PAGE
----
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Trevor G Gardner

Associate Professor of Law

Professor Gardner’s scholarship addresses various issues in crime governance with a primary focus on police. Gardner has written extensively on the relationship between federalism and police administration and is developing a separate line of research regarding disparate African American perspectives on police reform. His scholarship has appeared in the Columbia Law Review, the Boston University Law Review, and the Florida State University Law Review.

Gardner graduated from Harvard Law School in 2003 after serving as Co-Editor-in-Chief of the Harvard Blackletter Law Journal. He went on to work in the Trial Division of the District of Columbia Public Defender Service, litigating juvenile and adult cases from presentment through disposition. After leaving criminal practice for academia, Gardner earned his master’s and doctoral degrees in sociology at the University of California, Berkeley.

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  • Education
    • M.A., Ph.D., University of California, Berkeley, 2013
    • J.D., Harvard Law School, 2003
    • B.A., University of Michigan, 1999
  • Courses
    • Criminal Law
    • Criminal Procedure—Investigations
    • Crime Policy Seminar
  • Areas of Expertise
    • Police
    • Criminal Administration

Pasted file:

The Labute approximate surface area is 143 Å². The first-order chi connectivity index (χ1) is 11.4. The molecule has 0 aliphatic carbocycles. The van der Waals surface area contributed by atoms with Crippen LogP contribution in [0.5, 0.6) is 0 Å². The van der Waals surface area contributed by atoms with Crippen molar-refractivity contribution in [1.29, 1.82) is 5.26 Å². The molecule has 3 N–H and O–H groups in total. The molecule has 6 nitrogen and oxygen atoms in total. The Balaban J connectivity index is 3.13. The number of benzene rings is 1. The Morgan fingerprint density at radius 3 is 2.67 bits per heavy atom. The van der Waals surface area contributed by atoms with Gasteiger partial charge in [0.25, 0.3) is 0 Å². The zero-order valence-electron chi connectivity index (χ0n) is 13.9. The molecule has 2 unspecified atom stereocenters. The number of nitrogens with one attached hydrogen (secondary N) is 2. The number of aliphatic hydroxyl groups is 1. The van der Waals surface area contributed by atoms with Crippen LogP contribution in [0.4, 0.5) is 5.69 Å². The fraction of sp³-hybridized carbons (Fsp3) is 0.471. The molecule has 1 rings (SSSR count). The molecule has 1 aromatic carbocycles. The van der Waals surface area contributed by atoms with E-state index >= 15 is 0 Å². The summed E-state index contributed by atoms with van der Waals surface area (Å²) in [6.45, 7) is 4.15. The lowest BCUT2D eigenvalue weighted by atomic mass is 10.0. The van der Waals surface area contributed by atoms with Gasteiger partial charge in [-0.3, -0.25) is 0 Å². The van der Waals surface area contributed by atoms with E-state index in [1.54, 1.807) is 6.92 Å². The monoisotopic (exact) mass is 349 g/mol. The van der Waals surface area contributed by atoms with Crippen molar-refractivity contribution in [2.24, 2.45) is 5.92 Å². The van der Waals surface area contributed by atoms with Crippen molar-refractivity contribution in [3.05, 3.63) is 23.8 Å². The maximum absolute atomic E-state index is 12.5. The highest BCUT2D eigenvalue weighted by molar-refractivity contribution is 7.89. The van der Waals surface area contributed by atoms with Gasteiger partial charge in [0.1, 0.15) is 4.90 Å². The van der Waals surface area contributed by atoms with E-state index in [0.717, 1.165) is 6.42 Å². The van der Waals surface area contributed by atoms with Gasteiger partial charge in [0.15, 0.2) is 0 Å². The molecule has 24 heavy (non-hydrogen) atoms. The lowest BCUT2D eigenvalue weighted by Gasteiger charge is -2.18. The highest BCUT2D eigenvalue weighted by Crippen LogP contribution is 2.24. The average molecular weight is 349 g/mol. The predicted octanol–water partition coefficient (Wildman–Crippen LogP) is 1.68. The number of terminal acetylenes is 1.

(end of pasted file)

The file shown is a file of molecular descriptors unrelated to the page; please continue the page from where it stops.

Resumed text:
• Immigrant Sanctuaries
    • Racial Profiling
    • Criminological Theory
    • Sociology of Punishment
  • Publications

    Authors SSRN page:

    • The Ephemeral Criminal Record: A Practical Project in Penal Abolition, in Race, Racism, and the Law (Aziza Ahmed & Guy-Uriel Charles eds., Edward Edgar Publishing forthcoming).
    • Ordering Criminal Justice Reform, 130 Yale L.J. (forthcoming).
    • Police Violence and the African-American Procedural Habitus, 100 B.U. L. Rev. 849 (2020).
    • Immigrant Sanctuary as the “Old Normal”: A Brief History of Police Federalism, 19 Colum. L. Rev. 1 (2019).
    • Right at Home: Modeling Sub-Federal Resistance as Criminal Justice Reform, 46 Fla. St. U. L. Rev. 527 (2019). (profiled in Jotwell: https://crim.jotwell.com/local-resistance-and-criminal-law-reform/).
    • Crime Policy and Federalism in Federalism in America: An Encyclopedia (2018) (co-authored with Lisa L. Miller).
    • The Promise and Peril of the Anti-Commandeering Rule in the Homeland Security Era: Immigrant Sanctuary as an Illustrative Case, 34 Louis U. Pub. L. Rev. 313 (2015).
    • Racial Profiling as Collective Definition, Social Inclusion, 2(3), 52-59 (2014) (peer-reviewed).
    • The Cap Effect: Racial Profiling in the ICE Criminal Alien Program, The Chief Justice Earl Warren Institute on Law and Social Policy, Berkeley Law Center (2009) (coauthored with Aarti Kohli).
    • The Political Delinquent: Crime, Deviance, and Resistance in Black America, 20 HARV. BLACKLETTER L.J. 141 (2004).
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